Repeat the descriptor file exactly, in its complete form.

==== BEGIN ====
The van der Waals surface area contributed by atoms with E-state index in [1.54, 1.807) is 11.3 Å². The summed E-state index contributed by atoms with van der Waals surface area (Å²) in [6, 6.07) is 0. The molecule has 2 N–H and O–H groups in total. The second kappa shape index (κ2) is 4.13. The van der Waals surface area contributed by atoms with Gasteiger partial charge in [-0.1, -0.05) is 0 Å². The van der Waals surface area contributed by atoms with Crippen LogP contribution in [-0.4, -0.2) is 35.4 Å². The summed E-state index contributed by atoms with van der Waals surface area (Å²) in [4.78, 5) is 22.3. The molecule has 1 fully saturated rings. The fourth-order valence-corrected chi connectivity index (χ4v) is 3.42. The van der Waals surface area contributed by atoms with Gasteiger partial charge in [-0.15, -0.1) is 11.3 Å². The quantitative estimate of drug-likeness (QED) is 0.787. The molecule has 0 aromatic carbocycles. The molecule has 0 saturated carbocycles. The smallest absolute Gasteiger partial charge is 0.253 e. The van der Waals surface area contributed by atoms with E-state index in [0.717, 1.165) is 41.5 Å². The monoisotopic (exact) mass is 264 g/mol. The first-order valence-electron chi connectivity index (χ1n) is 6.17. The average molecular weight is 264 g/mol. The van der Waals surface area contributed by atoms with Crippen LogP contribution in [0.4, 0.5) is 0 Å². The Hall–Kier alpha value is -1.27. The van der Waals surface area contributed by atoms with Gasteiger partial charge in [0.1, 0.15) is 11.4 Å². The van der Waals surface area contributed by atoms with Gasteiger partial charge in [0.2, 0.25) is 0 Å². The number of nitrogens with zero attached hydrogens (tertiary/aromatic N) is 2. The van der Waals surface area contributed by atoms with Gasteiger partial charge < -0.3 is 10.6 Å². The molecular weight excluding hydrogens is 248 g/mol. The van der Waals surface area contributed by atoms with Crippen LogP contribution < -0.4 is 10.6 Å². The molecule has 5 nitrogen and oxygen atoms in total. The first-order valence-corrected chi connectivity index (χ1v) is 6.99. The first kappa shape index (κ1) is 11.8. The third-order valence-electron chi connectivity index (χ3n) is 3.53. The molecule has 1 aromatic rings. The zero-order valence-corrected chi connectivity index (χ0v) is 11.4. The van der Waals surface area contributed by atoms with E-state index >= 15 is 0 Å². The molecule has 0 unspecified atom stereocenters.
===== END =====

The van der Waals surface area contributed by atoms with E-state index in [1.54, 1.807) is 11.3 Å². The summed E-state index contributed by atoms with van der Waals surface area (Å²) in [6, 6.07) is 0. The molecule has 2 N–H and O–H groups in total. The second kappa shape index (κ2) is 4.13. The van der Waals surface area contributed by atoms with Gasteiger partial charge in [-0.1, -0.05) is 0 Å². The van der Waals surface area contributed by atoms with Crippen LogP contribution in [-0.4, -0.2) is 35.4 Å². The summed E-state index contributed by atoms with van der Waals surface area (Å²) in [4.78, 5) is 22.3. The molecule has 1 fully saturated rings. The fourth-order valence-corrected chi connectivity index (χ4v) is 3.42. The van der Waals surface area contributed by atoms with Gasteiger partial charge in [-0.15, -0.1) is 11.3 Å². The quantitative estimate of drug-likeness (QED) is 0.787. The molecule has 0 aromatic carbocycles. The molecule has 0 saturated carbocycles. The smallest absolute Gasteiger partial charge is 0.253 e. The van der Waals surface area contributed by atoms with E-state index in [0.717, 1.165) is 41.5 Å². The monoisotopic (exact) mass is 264 g/mol. The first-order valence-electron chi connectivity index (χ1n) is 6.17. The average molecular weight is 264 g/mol. The van der Waals surface area contributed by atoms with Crippen LogP contribution in [0.4, 0.5) is 0 Å². The Hall–Kier alpha value is -1.27. The van der Waals surface area contributed by atoms with Gasteiger partial charge in [0.1, 0.15) is 11.4 Å². The van der Waals surface area contributed by atoms with Gasteiger partial charge in [0.2, 0.25) is 0 Å². The number of nitrogens with zero attached hydrogens (tertiary/aromatic N) is 2. The van der Waals surface area contributed by atoms with Gasteiger partial charge < -0.3 is 10.6 Å². The molecular weight excluding hydrogens is 248 g/mol. The van der Waals surface area contributed by atoms with Crippen LogP contribution < -0.4 is 10.6 Å². The molecule has 5 nitrogen and oxygen atoms in total. The first-order valence-corrected chi connectivity index (χ1v) is 6.99. The first kappa shape index (κ1) is 11.8. The third-order valence-electron chi connectivity index (χ3n) is 3.53. The molecule has 1 aromatic rings. The zero-order valence-corrected chi connectivity index (χ0v) is 11.4. The van der Waals surface area contributed by atoms with E-state index >= 15 is 0 Å². The molecule has 0 unspecified atom stereocenters.